• The OFT’s blanket approach to increasing the basic fines for deterrence was wrong  

The most significant factor in the reductions in the six companies’ fines is the CAT’s rejection of the OFT’s approach to increasing basic fines for deterrence. This made a massive difference in the level of fines, frequently increasing them by several hundred fold.  

The OFT has discretion to add a deterrence factor to a basic fine it considers is insufficient to deter the infringer and companies more generally from similar practices in future. The OFT’s approach has been to apply the percentage seriousness figure to 15% of the turnover of the infringer’s global group (“the MDT formula”), instead of applying it to the infringer’s turnover in the market affected by the infringement. The deterrence factor is the difference between the two calculations.  

The CAT says that there is nothing inherently objectionable in the OFT’s approach, but that the MDT is not a substitute for individual assessment of each case: the MDT should not be allowed to result in the imposition of a final penalty that is excessive and disproportionate  

The CAT criticises the OFT’s mechanistic, blanket approach:  

  • The OFT applied the same formula to all companies without standing back and assessing the impact in individual cases, to confirm that in all the circumstances a penalty at the proposed level was reasonable and proportionate to punish the infringer and deter it and other companies from further similar breaches.  
  • The choice of 15% of the infringer’s global group turnover as a basis for the deterrence factor was not explained and was a “blunt instrument”.  
  • The OFT did not look at factors other than turnover, such as profits and cashflow – it noted the low margins in the construction industry and the fact that revenues often incorporated invoiced amounts for sub-contractor work.  
  • Proportionality requires a balance between the culpability of the infringer and deterrence. The OFT did not ensure this balance. It is entitled to upscale the penalty for deterrence, but “culpability must not be lost to view”.  

The judgment is likely to bring about a significant change in the OFT’s fining practices – it will clearly need to consider a tailored approach to deterrence in individual cases. The fact that the CAT queries the OFT’s choice of 15% global group turnover as the basis of the MDT formula, describing it as a “blunt instrument”, must compel the OFT to give careful consideration to its continued use. The question is what, if anything, should take its place. It is interesting not only that the deterrence factors added by the CAT in each case were very substantially smaller than the deterrence factors applied by the OFT, but also that the CAT does not appear to have used any formula of its own in arriving at the appropriate figure.

  • Discounts for compliance measures are acceptable  

The CAT indicates that post-infringement compliance programmes should be taken into account in assessing the deterrence factor, as they have a bearing on specific deterrence. The OFT has been reluctant to do this in the past, so it will be interesting to see how it applies this in the future.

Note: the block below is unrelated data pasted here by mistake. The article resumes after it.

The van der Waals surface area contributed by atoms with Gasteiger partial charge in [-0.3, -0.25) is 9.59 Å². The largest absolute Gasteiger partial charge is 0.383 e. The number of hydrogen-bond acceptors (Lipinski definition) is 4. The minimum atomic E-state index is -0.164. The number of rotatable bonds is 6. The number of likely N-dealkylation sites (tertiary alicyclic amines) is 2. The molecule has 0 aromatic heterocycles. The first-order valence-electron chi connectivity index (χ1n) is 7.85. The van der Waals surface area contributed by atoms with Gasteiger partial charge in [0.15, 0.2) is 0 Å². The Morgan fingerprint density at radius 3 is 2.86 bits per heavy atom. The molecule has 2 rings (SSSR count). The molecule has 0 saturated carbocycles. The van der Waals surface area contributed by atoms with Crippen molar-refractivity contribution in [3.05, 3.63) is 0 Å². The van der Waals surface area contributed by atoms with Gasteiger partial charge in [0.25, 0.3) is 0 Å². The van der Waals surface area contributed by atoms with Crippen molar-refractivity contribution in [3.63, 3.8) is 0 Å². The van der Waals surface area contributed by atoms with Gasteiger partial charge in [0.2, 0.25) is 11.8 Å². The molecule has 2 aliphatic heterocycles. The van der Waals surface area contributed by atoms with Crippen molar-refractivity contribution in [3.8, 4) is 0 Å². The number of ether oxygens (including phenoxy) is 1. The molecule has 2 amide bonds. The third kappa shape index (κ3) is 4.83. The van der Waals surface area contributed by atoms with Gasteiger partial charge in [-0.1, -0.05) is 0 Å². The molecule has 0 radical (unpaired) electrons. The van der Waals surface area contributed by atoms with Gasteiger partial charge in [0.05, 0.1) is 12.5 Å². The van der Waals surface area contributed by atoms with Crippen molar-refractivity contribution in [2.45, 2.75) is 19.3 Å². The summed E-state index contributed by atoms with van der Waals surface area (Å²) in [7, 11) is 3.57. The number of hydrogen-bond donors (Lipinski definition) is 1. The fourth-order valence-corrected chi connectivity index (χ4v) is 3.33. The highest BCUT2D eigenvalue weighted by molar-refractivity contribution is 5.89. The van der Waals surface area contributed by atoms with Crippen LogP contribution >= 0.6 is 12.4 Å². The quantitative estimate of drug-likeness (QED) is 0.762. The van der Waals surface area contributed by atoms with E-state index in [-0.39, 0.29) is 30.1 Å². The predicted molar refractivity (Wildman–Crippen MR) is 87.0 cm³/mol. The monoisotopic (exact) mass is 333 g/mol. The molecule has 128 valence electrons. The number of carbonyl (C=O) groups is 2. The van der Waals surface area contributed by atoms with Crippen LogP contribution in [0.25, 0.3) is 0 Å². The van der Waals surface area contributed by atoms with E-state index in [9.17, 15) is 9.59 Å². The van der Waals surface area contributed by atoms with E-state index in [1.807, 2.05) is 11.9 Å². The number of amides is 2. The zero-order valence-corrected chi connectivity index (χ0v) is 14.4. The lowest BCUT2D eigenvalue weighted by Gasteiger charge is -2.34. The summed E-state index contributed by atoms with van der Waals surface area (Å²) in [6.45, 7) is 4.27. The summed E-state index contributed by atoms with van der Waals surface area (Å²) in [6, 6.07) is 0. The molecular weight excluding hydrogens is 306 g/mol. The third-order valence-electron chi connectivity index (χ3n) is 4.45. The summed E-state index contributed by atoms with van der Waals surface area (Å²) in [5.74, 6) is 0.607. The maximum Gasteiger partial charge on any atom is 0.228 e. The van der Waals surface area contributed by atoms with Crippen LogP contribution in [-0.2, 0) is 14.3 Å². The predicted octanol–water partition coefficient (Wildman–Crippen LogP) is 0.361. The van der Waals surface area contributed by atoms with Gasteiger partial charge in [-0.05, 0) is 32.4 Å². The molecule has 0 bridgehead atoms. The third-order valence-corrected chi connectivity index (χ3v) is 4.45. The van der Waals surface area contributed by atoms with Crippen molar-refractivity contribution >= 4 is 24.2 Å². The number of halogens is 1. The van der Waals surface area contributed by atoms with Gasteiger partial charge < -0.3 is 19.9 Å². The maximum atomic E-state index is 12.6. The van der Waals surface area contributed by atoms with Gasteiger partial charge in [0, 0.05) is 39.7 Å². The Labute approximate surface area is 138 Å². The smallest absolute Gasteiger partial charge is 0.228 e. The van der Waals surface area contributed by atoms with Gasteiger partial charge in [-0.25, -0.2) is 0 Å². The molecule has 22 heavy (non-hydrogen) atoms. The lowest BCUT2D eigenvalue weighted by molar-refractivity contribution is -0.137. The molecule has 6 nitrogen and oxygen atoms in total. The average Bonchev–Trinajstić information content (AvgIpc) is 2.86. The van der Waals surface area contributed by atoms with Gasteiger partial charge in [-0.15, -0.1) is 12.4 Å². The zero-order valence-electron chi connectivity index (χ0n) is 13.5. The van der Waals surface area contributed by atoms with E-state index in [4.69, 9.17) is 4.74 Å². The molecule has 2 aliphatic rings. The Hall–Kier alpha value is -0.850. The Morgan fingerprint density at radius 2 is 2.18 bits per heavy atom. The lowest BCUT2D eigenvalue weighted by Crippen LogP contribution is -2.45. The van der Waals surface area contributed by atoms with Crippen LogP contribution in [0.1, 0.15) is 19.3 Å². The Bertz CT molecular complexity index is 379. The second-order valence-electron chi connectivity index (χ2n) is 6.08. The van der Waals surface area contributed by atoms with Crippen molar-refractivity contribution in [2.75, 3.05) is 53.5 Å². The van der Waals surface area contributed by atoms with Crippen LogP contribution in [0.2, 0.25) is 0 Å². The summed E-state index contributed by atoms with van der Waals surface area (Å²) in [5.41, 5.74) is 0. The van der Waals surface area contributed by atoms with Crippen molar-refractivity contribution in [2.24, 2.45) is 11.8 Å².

The CAT also states that it does not dispute the OFT’s practice of awarding some mitigation discount for a post-infringement compliance programme, since this induces infringers to take appropriate steps to avoid infringing in the future. However, it indicates that, although the size of the discount will depend on the specific circumstances of the case, in most cases it is likely to be relatively modest in relation to the overall fine. In the majority of cases, the discount awarded by the OFT was 5%.  

  • Fraud by an employee does not negate or reduce the need for punishment or deterrence  

One of the six appellants, Bowmer, was found to have made a compensation payment to another bidder in relation to a tender Bowmer had won. The compensation payment had been arranged by a Bowmer employee without Bowmer’s knowledge or consent. Since this was not a case of simple cover pricing, the company’s penalty was higher – the OFT’s starting point percentage was 7% rather than 5%. The CAT rejected Bowmer’s argument that the penalty should be reduced on the basis that the company was the victim of fraud – the CAT said that the employee concerned had acted in Bowmer’s interests. The CAT applied the 7% starting point to calculate the basic fine and then doubled the fine for deterrence.  

The OFT now has a month from the date of the judgment in which to appeal to the Court of Appeal, on a point of law – and it must obtain permission either from the CAT or from the Court of Appeal before it can do so. In the meantime, the CAT’s judgment makes it likely that the OFT will consider changes to its 2004 guidance, to include:  

  • broadening the range of starting point percentages;  
  • clarifying the turnover to be used in calculating penalties; and  
  • further guidance on the calculation of the deterrence factor.  

It is also likely to consider changes to its practices, including a broader approach to defining the markets affected by the various infringements and a more tailored, proportionate approach to deterrence, balancing it against culpability in the case of each infringer.